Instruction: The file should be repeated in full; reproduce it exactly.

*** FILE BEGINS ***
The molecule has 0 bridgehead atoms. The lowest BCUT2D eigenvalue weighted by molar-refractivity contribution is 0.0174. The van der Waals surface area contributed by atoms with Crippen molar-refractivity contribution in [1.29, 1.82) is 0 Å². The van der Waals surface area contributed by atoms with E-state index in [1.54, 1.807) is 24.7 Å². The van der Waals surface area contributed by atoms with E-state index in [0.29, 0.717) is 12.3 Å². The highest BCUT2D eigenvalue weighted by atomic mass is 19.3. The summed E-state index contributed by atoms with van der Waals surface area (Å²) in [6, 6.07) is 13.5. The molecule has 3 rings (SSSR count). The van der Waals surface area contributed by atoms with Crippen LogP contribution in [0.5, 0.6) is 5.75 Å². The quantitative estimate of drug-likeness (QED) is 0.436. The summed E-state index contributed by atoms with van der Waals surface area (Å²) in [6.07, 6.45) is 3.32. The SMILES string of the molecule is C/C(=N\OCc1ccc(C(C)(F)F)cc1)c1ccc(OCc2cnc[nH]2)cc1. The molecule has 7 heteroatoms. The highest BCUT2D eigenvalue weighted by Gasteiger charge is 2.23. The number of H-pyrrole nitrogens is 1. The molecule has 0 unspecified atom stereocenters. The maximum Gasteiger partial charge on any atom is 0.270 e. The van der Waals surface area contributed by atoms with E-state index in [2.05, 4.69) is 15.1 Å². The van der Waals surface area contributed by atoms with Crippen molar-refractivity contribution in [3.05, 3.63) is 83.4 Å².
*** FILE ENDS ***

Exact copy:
The molecule has 0 bridgehead atoms. The lowest BCUT2D eigenvalue weighted by molar-refractivity contribution is 0.0174. The van der Waals surface area contributed by atoms with Crippen molar-refractivity contribution in [1.29, 1.82) is 0 Å². The van der Waals surface area contributed by atoms with E-state index in [1.54, 1.807) is 24.7 Å². The van der Waals surface area contributed by atoms with E-state index in [0.29, 0.717) is 12.3 Å². The highest BCUT2D eigenvalue weighted by atomic mass is 19.3. The summed E-state index contributed by atoms with van der Waals surface area (Å²) in [6, 6.07) is 13.5. The molecule has 3 rings (SSSR count). The van der Waals surface area contributed by atoms with Crippen LogP contribution in [0.5, 0.6) is 5.75 Å². The quantitative estimate of drug-likeness (QED) is 0.436. The summed E-state index contributed by atoms with van der Waals surface area (Å²) in [6.07, 6.45) is 3.32. The SMILES string of the molecule is C/C(=N\OCc1ccc(C(C)(F)F)cc1)c1ccc(OCc2cnc[nH]2)cc1. The molecule has 7 heteroatoms. The highest BCUT2D eigenvalue weighted by Gasteiger charge is 2.23. The number of H-pyrrole nitrogens is 1. The molecule has 0 unspecified atom stereocenters. The maximum Gasteiger partial charge on any atom is 0.270 e. The van der Waals surface area contributed by atoms with E-state index in [2.05, 4.69) is 15.1 Å². The van der Waals surface area contributed by atoms with Crippen molar-refractivity contribution in [3.05, 3.63) is 83.4 Å².